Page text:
Role of changes in airway redox environment on the innate and adaptive immune system
Music enhances the effect of positive emotional states on salivary IgA. Stress Medicine 12, — Costa-Pinto, F. Behavior: A relevant tool for brain-immune system interaction studies. Kiecolt-Glaser, J. Stress, food and inflammation: psychoneuroimmunology and nutrition at the cutting edge. Psychosomatic Medicine 72, Stress-induced cytokine changes in rats.
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The diurnal variation of immunoreactive thyrotropin-releasing hormone and somatostatin in the cerebrospinal fluid of the rhesus monkey. Endocrinology , — Tomiyama, A. Leptin concentrations in response to acute stress predict subsequent intake of comfort foods. Shacham, S. A shortened version of the profile of mood states. Journal of personality assessment 47, — Weckesser, L.
Do venepuncture procedures induce cortisol responses? Psychoneuroendocrinology 46, 88—99 Mueller, K. NeuroImage , 68—79 Investigating emotion with music: An fMRI study.
Stress and Immunity, Second Edition, 2nd Edition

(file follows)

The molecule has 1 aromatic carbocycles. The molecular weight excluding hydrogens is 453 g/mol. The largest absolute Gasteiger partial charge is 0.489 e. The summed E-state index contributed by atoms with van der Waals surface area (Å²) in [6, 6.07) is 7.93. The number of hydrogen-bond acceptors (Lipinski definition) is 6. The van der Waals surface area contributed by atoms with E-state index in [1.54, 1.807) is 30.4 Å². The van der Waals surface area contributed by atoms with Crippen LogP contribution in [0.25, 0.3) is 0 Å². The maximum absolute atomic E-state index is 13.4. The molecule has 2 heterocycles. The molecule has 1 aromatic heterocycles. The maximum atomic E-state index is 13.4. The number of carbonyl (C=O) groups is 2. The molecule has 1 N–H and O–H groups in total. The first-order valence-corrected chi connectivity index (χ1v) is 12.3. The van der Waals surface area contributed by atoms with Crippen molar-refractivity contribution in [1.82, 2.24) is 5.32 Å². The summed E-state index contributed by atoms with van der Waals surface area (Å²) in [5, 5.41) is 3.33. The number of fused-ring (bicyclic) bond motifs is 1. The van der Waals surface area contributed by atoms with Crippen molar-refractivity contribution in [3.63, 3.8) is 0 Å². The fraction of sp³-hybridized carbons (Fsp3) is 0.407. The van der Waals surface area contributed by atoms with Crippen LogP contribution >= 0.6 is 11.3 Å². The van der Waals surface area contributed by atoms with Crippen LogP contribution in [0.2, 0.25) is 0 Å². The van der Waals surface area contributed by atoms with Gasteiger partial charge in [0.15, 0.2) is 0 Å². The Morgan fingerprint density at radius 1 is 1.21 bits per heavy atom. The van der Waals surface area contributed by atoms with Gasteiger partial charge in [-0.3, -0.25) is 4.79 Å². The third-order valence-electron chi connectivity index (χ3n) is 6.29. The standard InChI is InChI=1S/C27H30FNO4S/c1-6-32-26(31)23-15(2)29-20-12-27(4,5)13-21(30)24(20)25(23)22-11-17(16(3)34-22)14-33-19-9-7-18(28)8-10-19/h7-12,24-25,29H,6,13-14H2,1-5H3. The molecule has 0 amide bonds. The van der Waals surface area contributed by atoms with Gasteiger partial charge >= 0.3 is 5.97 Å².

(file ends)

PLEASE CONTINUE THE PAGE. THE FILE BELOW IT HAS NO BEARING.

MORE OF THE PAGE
Human Brain Mapping 27, — Steptoe, A. The effects of acute psychological stress on circulating inflammatory factors in humans: A review and meta-analysis. Brain, Behavior and Immunity 21, — Van Duinen, M. Effects of experimental panic on neuroimmunological functioning. Journal of psychosomatic research 64, — Brydon, L.
Stress-induced cytokine responses and central adiposity in young women. International Journal of Obesity 32, — Leptin signaling, adiposity and energy balance. Sinha, M. Nocturnal rise of leptin in lean, obese and non-insulin-dependent diabetes mellitus subjects.
Cytokines, stress, and neurochemical changes and behaviour - Stress
Journal of Clinical Investigation 97, Lord, G. Leptin modulates the t-cell immune response and reverses starvation-induced immunosuppression. Nature , — Janik, J. Xu, L. Leptin action in the midbrain: From reward to stress. Journal of chemical neuroanatomy 61, — Torres, S. Relationship between stress, eating behavior and obesity. Nutrition 23, — Ward, M. Epinephrine and norepinephrine responses in continuously collected human plasma to a series of stressors. Psychosomatic medicine 45, — Stress-induced changes in human salivary alpha-amylase activity—associations with adrenergic activity.